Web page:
JNU row: Vox dissent is not vox populi
New Delhi: The Delhi High Court will decide the bail application of Jawaharlal Nehru University Students’ Union (JNUSU) president Kanhaiya Kumar on Monday.
His arrest has triggered a larger debate on the sensitive issue of sedition. While intellectuals have came to his defence, many others, particularly on social media, have sought to run down the JNU per se for allegedly being the hotbed of “anti-national” forces.
At the JNU incident, a few students allegedly raised slogans in favour of Parliament attack convict Afzal Guru, who was hanged in 2013.
The furore after the arrest of Kanhaiya Kumar suggests a re-run of the larger commentary as had been seen following the Dadri incident in which a man was lynched to death on the rumour that he had stored beef.
Senior journalists have penned articles and letters to Prime Minister Narendra Modi, claiming that the voice of dissent is being muzzled.
Former Union minister for home affairs P. Chidambaram too has stated that the JNU incident warrants a re-look at the sedition clause, which the country’s first Prime Minister, Jawahar Lal Nehru, wanted out of the law book.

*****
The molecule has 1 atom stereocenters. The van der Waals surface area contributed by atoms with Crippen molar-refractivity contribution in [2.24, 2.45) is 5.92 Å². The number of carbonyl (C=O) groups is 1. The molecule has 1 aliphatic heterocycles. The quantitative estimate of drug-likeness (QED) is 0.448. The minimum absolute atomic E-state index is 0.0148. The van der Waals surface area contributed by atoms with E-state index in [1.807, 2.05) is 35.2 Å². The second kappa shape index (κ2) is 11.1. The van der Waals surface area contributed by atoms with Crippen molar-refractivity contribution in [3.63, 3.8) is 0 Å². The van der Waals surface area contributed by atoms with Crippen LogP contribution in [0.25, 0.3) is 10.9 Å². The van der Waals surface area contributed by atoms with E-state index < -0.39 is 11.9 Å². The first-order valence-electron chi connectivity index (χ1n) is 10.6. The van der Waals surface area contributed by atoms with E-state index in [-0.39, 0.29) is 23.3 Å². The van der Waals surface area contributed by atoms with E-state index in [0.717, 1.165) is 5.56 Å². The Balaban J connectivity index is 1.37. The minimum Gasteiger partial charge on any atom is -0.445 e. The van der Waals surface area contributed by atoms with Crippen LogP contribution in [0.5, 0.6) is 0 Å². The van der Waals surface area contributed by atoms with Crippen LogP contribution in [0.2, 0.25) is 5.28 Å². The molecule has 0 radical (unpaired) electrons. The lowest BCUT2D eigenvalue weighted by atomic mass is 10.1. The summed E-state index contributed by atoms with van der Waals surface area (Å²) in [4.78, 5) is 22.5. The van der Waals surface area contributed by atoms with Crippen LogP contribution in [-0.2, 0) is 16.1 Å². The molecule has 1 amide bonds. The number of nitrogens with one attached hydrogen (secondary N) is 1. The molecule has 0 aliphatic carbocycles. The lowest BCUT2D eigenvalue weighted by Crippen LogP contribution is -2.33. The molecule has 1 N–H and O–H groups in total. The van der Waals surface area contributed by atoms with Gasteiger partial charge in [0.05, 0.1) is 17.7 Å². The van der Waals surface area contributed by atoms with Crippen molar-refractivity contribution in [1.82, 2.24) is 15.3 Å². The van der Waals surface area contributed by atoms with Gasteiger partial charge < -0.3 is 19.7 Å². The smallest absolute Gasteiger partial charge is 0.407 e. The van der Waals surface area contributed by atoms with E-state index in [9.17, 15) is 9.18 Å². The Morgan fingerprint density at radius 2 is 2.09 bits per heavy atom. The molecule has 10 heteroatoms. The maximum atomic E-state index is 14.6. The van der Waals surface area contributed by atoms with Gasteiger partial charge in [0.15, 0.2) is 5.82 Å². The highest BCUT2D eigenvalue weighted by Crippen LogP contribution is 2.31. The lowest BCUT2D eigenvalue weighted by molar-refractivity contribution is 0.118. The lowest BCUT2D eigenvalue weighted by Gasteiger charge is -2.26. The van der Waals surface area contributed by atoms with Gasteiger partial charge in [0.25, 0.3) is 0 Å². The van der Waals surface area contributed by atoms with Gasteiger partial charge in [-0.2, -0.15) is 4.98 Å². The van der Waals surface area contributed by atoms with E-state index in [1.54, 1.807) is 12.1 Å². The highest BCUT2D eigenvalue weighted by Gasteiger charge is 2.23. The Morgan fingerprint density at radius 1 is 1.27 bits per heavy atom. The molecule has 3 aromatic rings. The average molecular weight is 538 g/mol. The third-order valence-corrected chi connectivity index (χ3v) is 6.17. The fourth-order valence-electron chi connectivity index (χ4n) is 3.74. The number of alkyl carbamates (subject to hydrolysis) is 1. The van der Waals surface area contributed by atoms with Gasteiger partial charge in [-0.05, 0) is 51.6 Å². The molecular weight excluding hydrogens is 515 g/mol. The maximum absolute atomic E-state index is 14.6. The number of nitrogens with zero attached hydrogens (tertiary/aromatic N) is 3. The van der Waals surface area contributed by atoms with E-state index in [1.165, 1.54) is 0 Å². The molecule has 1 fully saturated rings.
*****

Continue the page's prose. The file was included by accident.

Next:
In contrast, some have argued that Bihar last year saw as many as 16 sedition cases slapped against people, and hence the furore on the JNU row was a case of selective outbursts.
The JNU incident came close on the heels of the suicide of Rohith Vemula a Dalit research scholar at the Hyderabad University.
Critics of the Narendra Modi government have argued that the “might of the state was seen behind the university administration, which pushed Vemula to committing suicide”.
The argument has become popular among those who are against the Delhi police’s action in the JNU campus.
That the Delhi police registered sedition charges against Kumar and a few others on the basis of a video shown on a news channel, which itself has allegedly been doctored, has been seen as the cops being excessive in exercising their power.
Some argue that the actions against Kumar and others should have waited for the outcome of the police investigation on the allegations.
True, JNU is one of the citadels of the Left, and students on occasions have shown solidarity even with Maoists, while campaigning against death punishments.
The Akhil Bhartiya Vidhyarthi Parishad (ABVP) for over a decade has sought to penetrate the campus, but without success. The Left dominated JNUSU has doggedly ensured that the leaders with allegiance to saffron ideology do not set foot in campus.